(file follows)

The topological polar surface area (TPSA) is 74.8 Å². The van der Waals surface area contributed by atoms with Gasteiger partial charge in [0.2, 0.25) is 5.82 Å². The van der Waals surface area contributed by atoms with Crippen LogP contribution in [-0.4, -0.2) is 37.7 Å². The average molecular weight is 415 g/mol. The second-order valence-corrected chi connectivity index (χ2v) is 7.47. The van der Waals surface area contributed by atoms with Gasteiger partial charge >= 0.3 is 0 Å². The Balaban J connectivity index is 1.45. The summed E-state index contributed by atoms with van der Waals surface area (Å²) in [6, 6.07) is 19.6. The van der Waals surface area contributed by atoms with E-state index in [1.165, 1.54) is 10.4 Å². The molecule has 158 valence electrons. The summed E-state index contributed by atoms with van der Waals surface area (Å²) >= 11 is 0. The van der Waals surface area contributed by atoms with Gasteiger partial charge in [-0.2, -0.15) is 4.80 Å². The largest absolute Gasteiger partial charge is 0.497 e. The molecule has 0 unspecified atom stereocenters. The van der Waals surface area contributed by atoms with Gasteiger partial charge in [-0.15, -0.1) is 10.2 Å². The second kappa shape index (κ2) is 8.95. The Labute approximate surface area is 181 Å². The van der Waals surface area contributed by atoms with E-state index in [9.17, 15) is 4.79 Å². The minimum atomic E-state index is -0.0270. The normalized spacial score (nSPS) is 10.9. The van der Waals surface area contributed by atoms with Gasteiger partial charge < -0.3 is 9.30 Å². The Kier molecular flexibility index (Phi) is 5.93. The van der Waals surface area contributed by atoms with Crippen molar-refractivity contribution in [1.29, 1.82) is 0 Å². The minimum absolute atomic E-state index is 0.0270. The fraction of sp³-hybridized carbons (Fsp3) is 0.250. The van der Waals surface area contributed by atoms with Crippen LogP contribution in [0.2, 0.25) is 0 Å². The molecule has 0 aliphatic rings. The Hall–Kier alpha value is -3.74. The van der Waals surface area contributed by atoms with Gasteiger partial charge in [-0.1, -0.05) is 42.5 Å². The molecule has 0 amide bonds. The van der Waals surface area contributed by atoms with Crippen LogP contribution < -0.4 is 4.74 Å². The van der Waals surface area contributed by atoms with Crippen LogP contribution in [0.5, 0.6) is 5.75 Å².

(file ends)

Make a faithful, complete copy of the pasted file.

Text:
The topological polar surface area (TPSA) is 74.8 Å². The van der Waals surface area contributed by atoms with Gasteiger partial charge in [0.2, 0.25) is 5.82 Å². The van der Waals surface area contributed by atoms with Crippen LogP contribution in [-0.4, -0.2) is 37.7 Å². The average molecular weight is 415 g/mol. The second-order valence-corrected chi connectivity index (χ2v) is 7.47. The van der Waals surface area contributed by atoms with Gasteiger partial charge >= 0.3 is 0 Å². The Balaban J connectivity index is 1.45. The summed E-state index contributed by atoms with van der Waals surface area (Å²) in [6, 6.07) is 19.6. The van der Waals surface area contributed by atoms with E-state index in [1.165, 1.54) is 10.4 Å². The molecule has 158 valence electrons. The summed E-state index contributed by atoms with van der Waals surface area (Å²) >= 11 is 0. The van der Waals surface area contributed by atoms with Gasteiger partial charge in [-0.2, -0.15) is 4.80 Å². The largest absolute Gasteiger partial charge is 0.497 e. The molecule has 0 unspecified atom stereocenters. The van der Waals surface area contributed by atoms with Gasteiger partial charge in [-0.15, -0.1) is 10.2 Å². The second kappa shape index (κ2) is 8.95. The Labute approximate surface area is 181 Å². The van der Waals surface area contributed by atoms with E-state index in [9.17, 15) is 4.79 Å². The minimum atomic E-state index is -0.0270. The normalized spacial score (nSPS) is 10.9. The van der Waals surface area contributed by atoms with Gasteiger partial charge < -0.3 is 9.30 Å². The Kier molecular flexibility index (Phi) is 5.93. The van der Waals surface area contributed by atoms with Crippen molar-refractivity contribution in [1.29, 1.82) is 0 Å². The minimum absolute atomic E-state index is 0.0270. The fraction of sp³-hybridized carbons (Fsp3) is 0.250. The van der Waals surface area contributed by atoms with Crippen LogP contribution in [0.2, 0.25) is 0 Å². The molecule has 0 aliphatic rings. The Hall–Kier alpha value is -3.74. The van der Waals surface area contributed by atoms with Gasteiger partial charge in [-0.1, -0.05) is 42.5 Å². The molecule has 0 amide bonds. The van der Waals surface area contributed by atoms with Crippen LogP contribution < -0.4 is 4.74 Å². The van der Waals surface area contributed by atoms with Crippen LogP contribution in [0.5, 0.6) is 5.75 Å².